MReport April 2022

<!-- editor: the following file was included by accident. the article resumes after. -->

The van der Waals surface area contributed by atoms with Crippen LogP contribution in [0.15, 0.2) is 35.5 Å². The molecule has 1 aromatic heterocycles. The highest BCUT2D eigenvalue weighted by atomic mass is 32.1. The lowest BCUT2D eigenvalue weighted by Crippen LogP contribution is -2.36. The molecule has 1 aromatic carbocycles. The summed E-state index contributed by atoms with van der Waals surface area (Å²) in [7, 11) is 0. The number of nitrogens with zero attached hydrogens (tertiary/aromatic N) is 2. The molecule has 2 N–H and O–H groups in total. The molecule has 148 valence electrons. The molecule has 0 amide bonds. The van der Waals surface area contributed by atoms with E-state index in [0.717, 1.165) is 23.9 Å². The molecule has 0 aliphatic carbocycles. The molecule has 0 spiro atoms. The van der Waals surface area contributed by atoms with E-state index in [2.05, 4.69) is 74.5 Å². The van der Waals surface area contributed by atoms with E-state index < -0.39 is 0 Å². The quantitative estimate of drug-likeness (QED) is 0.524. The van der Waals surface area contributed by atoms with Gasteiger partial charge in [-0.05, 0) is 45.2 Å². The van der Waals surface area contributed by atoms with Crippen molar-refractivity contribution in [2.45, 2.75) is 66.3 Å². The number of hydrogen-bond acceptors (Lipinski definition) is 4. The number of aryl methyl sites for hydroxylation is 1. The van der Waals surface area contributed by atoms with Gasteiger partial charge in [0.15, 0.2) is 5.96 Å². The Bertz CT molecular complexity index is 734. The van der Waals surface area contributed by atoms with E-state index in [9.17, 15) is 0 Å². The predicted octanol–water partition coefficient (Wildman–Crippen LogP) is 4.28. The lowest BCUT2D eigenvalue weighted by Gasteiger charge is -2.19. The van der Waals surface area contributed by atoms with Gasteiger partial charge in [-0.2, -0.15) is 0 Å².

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M R EP O RT | 15 COVER STORY and leadership within opera- tions has evolved simultaneously. That's been a real blessing for us. Obviously, that comes about be- cause of the support we get from our leadership, the ownership of New American Funding. When you speak about the evolution of your D&I initia- tives and mirroring your customer base, is it about ensuring that the staff is more diverse, or are more trained to interact, or all of the above? Fuentes // Number one is having a diverse staff. Number two is understanding that, even if you have that diverse staff, when it comes to processing or underwriting, let's say, a Latino borrower in Atlanta … that file is going to consume more re- sources than maybe any A-paper borrower in Orange County, California, with a 780 FICO score and 20% down. We staff up accordingly, and that requires an executive deci- sion on budgeting to apply those additional resources to have that manpower, realizing that it takes more hands-on underwriting or processing that type of a con- sumer. And that's where we see the opportunity. Yes, it requires more resources from the top of the house, but ultimately that's really the secret sauce. At New American Funding, there's two separate channels— the call center environment and there's the outside sales. When a lead comes in, we have a small army of customer service reps, which scrub those calls. And if those individuals sense a heavy accent or difficulty in communi- cation, then they make the execu- tive decision to move that lead or that call to a Spanish speaking loan officer, which makes the process a lot smoother for the consumer. What sort of changes have you seen over the course of the pandemic? Are the needs of minority borrowers changed as a result of the pandemic? Fuentes // I think over the past two years, there has defi- nitely been an impact on Latino borrowers. You will see positive numbers in Hispanic homeown- ership rates in 2020 and 2021; the trend is still moving upward. It is ticking up in the right direction. The biggest impact is that there are a lot of markets where Latino consumers still want to meet face-to-face, and that is still a big issue in this environment. For any other type of bor- rower, it works fine. "Hey, let's jump on FaceTime, and we can have a conversation. We can talk about your financials, run your credit review with you." They're all good. But with a lot of Latino homebuyers, especially on the East Coast, Midwest, and Texas, they still want to have that face- to-face interaction. It remains a challenge, but it is getting better as we start opening up. If a company lacks a strong D&I program, where should they start? Adams // We believe diversity starts in the C-Suite, and I am living proof of that. I am a Japanese American woman who has been given a chance to lead a great organization whose mission is to help families of color and other low-income and minority families achieve homeownership and wealth. Helping Black and Hispanic families achieve the ability to accumulate housing wealth is so gratifying. Davidoff // Beyond gender, our customers come from a variety of backgrounds, so diversity in race and culture is a must. My parents immigrated to the United States, so I've witnessed the strength of cultural diversity up close. Our companies need to have people on our staff who come from the same background as our clients. In addition to helping us gain greater insight into our customers, diversity among employees gives companies a different perspective on how to get things done. Fuentes // The most important thing is to just put feelers out there internally, and see where every- body's mindset is regarding diversity and inclusion. In this day and age, you would probably get more participation than you would three or four years ago when it comes to initiatives of this nature. ERIC C. PECK is Five Star's Managing Digital Editor. He has 20-plus years' experience covering the mortgage industry; he most recently served as Editor-in-Chief for The Mortgage Press and National Mortgage Professional Magazine. Peck graduated from the New York Institute of Technology where he received his B.A. in communication arts/media. After graduating, he began his professional career with Videography Magazine before landing in the mortgage space. Peck has edited three published books and has served as Copy Editor for "The biggest impact is that there are a lot of markets where Latino consumers still want to meet face-to-face, and that is still a big issue in this environment." —Frank Fuentes, National VP of Multicultural Community Lending, New American Funding

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